Guest Column: What’s special about special education?
On Tuesday, as registered voters in the community of Gaylord and greater Otsego County, we will have the opportunity to reaffirm our commitment to the education of our youth. By now, you are probably aware that the proposed Cheboygan-Otsego-Presque Isle Educational Service District (COP-ESD) special education millage is up for renewal.
However, the really important information is how our special education students benefit from this millage, so vital to 10 school districts here in northern Michigan.
Special education was created in 1975 with the Education for All Handicapped Children Act. Since that time, special education has been changed and re-authorized many times, most recently in 2004. This act is now known as IDEIA – Individuals with Disabilities Education Improvement Act. Special education exists to provide all youth with an equal access to curriculum, and an equal opportunity to learn.
The majority of children with disabilities are now being educated in their neighborhood schools in regular classrooms with their non-disabled peers. High school graduation rates for individuals with disabilities have risen more than 14 percent. Employment for individuals with disabilities after school age is nearly twice what it was just 20 years ago. And a truly rewarding statistic – post-secondary education is also up, with the number of college freshman reporting disabilities tripling between 1978 and 2005.
The term "child with a disability" means a child with one of the following challenges: mental retardation, hearing impairments (including deafness), speech or language impairments, visual impairments (including blindness), emotional disturbance, orthopedic impairments, autism, traumatic brain injury, other health impairments, or specific learning disabilities. In addition, because of the disability, the student often needs special education and/or related services.
These students have extra challenges both in education and in life. The special education system exists to assist in overcoming these challenges and to provide students with equal access to the general curriculum to the maximum extent possible.
Each student is looked at individually in an effort to identify what services he or she is most in need of. A student with a physical impairment may need occupational or physical therapy in order to correctly use writing instruments, or even get around the school. Students who have difficulty talking may be provided with special exercises regarding speech or language. Students with learning disabilities are provided with assistive curriculum and services. It is the job of the student’s educational team to determine what the student’s specific challenges are and what can be done to assist him/her in the educational setting.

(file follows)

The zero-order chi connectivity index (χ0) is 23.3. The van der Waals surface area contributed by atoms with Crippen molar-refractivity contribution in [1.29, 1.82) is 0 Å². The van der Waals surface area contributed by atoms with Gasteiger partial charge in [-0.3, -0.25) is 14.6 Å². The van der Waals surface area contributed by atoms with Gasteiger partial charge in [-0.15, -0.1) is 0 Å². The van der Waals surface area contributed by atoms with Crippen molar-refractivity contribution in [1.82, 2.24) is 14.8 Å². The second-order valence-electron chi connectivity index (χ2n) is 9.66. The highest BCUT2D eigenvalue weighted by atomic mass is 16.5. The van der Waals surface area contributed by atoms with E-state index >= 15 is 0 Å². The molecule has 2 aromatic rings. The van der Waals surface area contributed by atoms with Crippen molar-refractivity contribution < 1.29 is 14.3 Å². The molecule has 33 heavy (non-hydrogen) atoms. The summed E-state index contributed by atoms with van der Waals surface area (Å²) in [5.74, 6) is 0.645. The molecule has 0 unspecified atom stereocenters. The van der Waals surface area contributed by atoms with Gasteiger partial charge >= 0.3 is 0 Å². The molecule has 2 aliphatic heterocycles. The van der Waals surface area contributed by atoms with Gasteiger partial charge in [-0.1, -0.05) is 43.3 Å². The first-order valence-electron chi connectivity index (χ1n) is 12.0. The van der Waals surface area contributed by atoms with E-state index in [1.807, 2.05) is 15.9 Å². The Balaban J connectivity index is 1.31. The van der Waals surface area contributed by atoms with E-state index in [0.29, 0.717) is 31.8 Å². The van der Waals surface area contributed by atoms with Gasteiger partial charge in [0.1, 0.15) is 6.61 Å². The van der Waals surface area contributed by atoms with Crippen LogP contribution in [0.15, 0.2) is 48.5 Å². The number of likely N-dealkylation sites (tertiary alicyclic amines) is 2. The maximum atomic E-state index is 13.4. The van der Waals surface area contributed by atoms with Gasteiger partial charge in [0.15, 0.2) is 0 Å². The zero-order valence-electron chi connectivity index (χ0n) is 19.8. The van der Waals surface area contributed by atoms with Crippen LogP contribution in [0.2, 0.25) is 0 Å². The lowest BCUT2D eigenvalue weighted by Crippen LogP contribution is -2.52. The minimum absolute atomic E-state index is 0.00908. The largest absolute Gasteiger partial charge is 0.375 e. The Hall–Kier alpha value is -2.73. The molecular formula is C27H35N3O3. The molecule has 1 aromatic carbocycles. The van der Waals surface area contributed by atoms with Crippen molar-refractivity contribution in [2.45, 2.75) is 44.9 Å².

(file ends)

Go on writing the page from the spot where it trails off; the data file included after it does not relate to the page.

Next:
It is interesting to note that nationwide, 1 in 8 students receive special education services. This percentage is no different in the Gaylord Schools, and this means that most of us know not just one, but probably several young people who benefit from special education. These are children who, prior to the adoption of special education acts, may very well have slipped through the cracks or simply were not allowed to be educated with their peers.
Special education builds success, not just for the individual students, but for the community as a whole. These are individuals who will soon be members of the community. This is our opportunity to help make them positive, productive and educated members of our community.
By federal law, schools are required to provide special education services for all eligible students. Failure to renew the COP millage will force the Gaylord Community Schools administrative team to cut an additional $600,000 from the operating budget.
The Cheboygan-Otsego-Presque Isle Special Education millage renewal will fund these services, programs and educational success stories for more than 450 students in the Gaylord schools alone. The 10 schools that comprise the COP-ESD – Cheboygan, Johannesburg-Lewiston, Mackinaw City, Vanderbilt, Posen, Inland Lakes, Wolverine, Onaway, Rogers City and Gaylord – have a combined total of 1,400 children who depend on these funds. This millage renewal will not generate any new taxes. In fact, on a $100,000 house, this millage will cost the homeowner approximately $32 a year – or the equivalent of 11 gallons of gas.
The election on May 2nd is our opportunity as a community to continue to provide support for all students in the Gaylord Community Schools – not only support for the general education of our special needs students, but also by supporting individuals with disabilities in the community as a whole.
– Kurt Soltman is the Gaylord Community Schools director of Special education. You may write to him at 615 S. Elm Ave., Gaylord, MI 49735.